Last updated on October 14th, 2023 at 11:30 amReading Time: 3 minutes
Before I begin I want to make a few things crystal clear, especially as many of the Twitterati seem to enjoy portraying me in completely the wrong way, or they think they know my opinions, but they do not, just mischief makers.
Firstly, I do not, and never have, think that the Metropolitan Police is a ‘perfect’ organisation. Neither do I think that it will ever become perfect, but it certainly in need of some improvements.
Neither do I believe that officers such as Couzens and Carrick, and many others, have any place in Policing. They should have been identified and weeded out. Something went wrong with their vetting and they slipped through the net. The fact that they were able to remain is undoubtedly due to some of their colleagues neither challenging nor reporting their suspicions. To be clear there is no place in Policing for colleagues like that either.
I have now had the opportunity to read a very helpful précis of the Review by Police Oracle and I have also skim read the majority of the Review in full.
Unless I have grossly misunderstood, or missed something, there is much about the Review that is positive. There are references to racism, misogyny and sexist behaviour by individual officers, and, obviously, to officers like Couzens and Carrick.
The Press would have us believe that the vast majority, if not all, of Met officers fall into one or more of these categories. I certainly didn’t interpret it that way, but only a fool would say it doesn’t exist because the Met are quite regularly putting officers suspected of these traits before the Courts or Misconduct Panels, and that is to be applauded. There are over 30,000 officers in the Met and I truly believe that is a case of a ‘few’ rotten apples and not the whole orchard.
It should be noted that in percentage terms there is a much higher number of politicians being investigated for sexual assaults, inappropriate language/behaviour, or very recently watching porn within the Chamber. There are similar issues in other professions also, but they are not subject to the same level of vilification as Policing.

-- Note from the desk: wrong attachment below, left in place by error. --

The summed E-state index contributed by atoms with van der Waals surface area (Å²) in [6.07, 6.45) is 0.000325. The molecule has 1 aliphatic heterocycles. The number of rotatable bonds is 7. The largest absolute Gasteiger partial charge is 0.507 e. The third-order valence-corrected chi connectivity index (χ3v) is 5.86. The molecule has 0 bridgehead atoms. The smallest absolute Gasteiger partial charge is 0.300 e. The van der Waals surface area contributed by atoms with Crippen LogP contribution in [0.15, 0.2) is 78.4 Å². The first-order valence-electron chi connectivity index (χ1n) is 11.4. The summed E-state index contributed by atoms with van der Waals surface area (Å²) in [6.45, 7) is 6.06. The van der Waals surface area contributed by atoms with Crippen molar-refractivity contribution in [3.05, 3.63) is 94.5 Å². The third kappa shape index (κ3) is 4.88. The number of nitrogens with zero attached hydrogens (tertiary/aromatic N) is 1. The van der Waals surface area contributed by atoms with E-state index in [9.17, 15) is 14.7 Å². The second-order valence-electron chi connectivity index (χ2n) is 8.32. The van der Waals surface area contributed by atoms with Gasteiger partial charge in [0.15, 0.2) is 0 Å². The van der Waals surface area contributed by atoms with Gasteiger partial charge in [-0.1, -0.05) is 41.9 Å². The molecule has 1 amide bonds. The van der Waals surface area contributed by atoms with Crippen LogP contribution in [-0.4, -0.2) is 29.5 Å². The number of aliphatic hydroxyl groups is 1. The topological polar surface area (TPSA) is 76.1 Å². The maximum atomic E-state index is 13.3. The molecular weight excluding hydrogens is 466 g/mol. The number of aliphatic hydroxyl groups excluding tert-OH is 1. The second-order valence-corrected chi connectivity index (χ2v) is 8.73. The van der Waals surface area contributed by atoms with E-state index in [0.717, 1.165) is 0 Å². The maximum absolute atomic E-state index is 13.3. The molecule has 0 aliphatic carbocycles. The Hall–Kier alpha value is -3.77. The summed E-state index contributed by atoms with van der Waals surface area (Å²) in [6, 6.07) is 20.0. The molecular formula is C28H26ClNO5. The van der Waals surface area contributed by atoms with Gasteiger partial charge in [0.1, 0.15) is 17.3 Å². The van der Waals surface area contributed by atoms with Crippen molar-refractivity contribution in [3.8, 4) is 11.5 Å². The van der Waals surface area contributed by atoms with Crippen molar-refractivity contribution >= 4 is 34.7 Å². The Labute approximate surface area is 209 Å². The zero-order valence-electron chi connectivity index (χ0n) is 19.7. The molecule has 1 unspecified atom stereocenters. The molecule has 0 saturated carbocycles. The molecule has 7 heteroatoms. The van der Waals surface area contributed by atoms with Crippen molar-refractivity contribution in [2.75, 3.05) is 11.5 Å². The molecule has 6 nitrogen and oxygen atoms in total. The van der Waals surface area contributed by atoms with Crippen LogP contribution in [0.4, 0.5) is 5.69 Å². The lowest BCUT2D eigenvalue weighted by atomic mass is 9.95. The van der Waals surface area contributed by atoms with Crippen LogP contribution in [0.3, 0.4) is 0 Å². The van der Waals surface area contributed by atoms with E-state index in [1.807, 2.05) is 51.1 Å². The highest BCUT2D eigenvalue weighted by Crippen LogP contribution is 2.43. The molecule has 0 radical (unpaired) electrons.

The Review also contains quotes and comments from anonymised serving officers. Some of them I can readily accept and believe, others I find far more difficult to believe that serving officers would have made the comments attributed them, but I’ve been retired a long time, maybe things truly have changed that much.
There is one segment of the Review that I totally and utterly disagree with. Baroness Casey has repeated, and agreed with, the assertion that people of ethnic minorities were disproportionately the subjects of Stop and Search
The figures quoted compare the Stop/Search statistics for ethnicity are compared to the ethnic profile of London as a whole. Many people accept that that is a valid comparison, giving a disproportionate result.
Personally I favour the ‘Available Population’ approach. If one is looking for a black male suspect, and the majority of people present at the location at that time are black, it would be wholly wrong to Stop/Search a white person. For this comparison the ethnic profile of London is totally irrelevant. What is relevant is the ethnic profile of the ‘population’ at the venue, at the relevant time.
The Home Office, amongst others, are known to avoid this comparison in favour of the pan London population.
Finally, and I do hope that Police Oracle don’t mind me reproducing this (if you do I will happily delete this paragraph) their précis does highlight some positive points in the Review, reproduced below. Much (but not all) of the criticism of the Met is aimed at lack of supervision, poor leadership and flawed policies, none of which is the fault of the PCs on the Front Line.
Finally, if like me you were left spitting your breakfast cereals across the room yesterday I commend you to either read the Police Oracle précis, or brace yourself and read the full Review, it’s a hard slog, but does have its positive side.
Ultimately I, unsurprisingly, blame the government for much of the Met’s shortcomings. With the savage cuts applied by Theresa May there was a wholesale loss of Police Officers, Police Staff and Police buildings.
These cutbacks undoubtedly contributed to a decline in efficiency by the organisation as a whole. Reduction in efficiencies meant that vetting standards were woefully inadequate. Combined with the pressures of recruiting 20,000 ‘extra’ officers within 3 years some bad apples inevitably slipped through. QED.